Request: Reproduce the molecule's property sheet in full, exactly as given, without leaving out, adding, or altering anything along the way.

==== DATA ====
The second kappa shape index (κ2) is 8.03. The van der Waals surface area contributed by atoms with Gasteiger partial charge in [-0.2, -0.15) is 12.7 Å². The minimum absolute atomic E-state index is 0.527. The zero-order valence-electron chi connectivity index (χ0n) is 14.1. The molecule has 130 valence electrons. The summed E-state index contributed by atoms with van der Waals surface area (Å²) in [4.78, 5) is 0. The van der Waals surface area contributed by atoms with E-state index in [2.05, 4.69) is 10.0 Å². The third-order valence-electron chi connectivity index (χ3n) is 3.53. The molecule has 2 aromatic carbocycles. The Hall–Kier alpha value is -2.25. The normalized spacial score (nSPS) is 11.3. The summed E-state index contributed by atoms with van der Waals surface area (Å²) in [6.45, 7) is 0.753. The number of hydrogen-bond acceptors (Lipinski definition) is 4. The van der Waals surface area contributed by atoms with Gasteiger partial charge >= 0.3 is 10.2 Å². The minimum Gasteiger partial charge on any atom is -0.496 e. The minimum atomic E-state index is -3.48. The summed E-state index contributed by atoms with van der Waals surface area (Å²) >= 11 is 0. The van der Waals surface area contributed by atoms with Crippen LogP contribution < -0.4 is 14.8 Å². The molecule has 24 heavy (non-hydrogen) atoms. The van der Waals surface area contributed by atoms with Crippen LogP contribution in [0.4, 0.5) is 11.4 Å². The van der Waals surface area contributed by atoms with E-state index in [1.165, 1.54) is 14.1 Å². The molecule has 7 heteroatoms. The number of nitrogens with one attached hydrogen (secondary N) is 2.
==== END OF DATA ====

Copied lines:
The second kappa shape index (κ2) is 8.03. The van der Waals surface area contributed by atoms with Gasteiger partial charge in [-0.2, -0.15) is 12.7 Å². The minimum absolute atomic E-state index is 0.527. The zero-order valence-electron chi connectivity index (χ0n) is 14.1. The molecule has 130 valence electrons. The summed E-state index contributed by atoms with van der Waals surface area (Å²) in [4.78, 5) is 0. The van der Waals surface area contributed by atoms with E-state index in [2.05, 4.69) is 10.0 Å². The third-order valence-electron chi connectivity index (χ3n) is 3.53. The molecule has 2 aromatic carbocycles. The Hall–Kier alpha value is -2.25. The normalized spacial score (nSPS) is 11.3. The summed E-state index contributed by atoms with van der Waals surface area (Å²) in [6.45, 7) is 0.753. The number of hydrogen-bond acceptors (Lipinski definition) is 4. The van der Waals surface area contributed by atoms with Gasteiger partial charge >= 0.3 is 10.2 Å². The minimum Gasteiger partial charge on any atom is -0.496 e. The minimum atomic E-state index is -3.48. The summed E-state index contributed by atoms with van der Waals surface area (Å²) >= 11 is 0. The van der Waals surface area contributed by atoms with Crippen LogP contribution < -0.4 is 14.8 Å². The molecule has 24 heavy (non-hydrogen) atoms. The van der Waals surface area contributed by atoms with Crippen LogP contribution in [0.4, 0.5) is 11.4 Å². The van der Waals surface area contributed by atoms with E-state index in [1.165, 1.54) is 14.1 Å². The molecule has 7 heteroatoms. The number of nitrogens with one attached hydrogen (secondary N) is 2.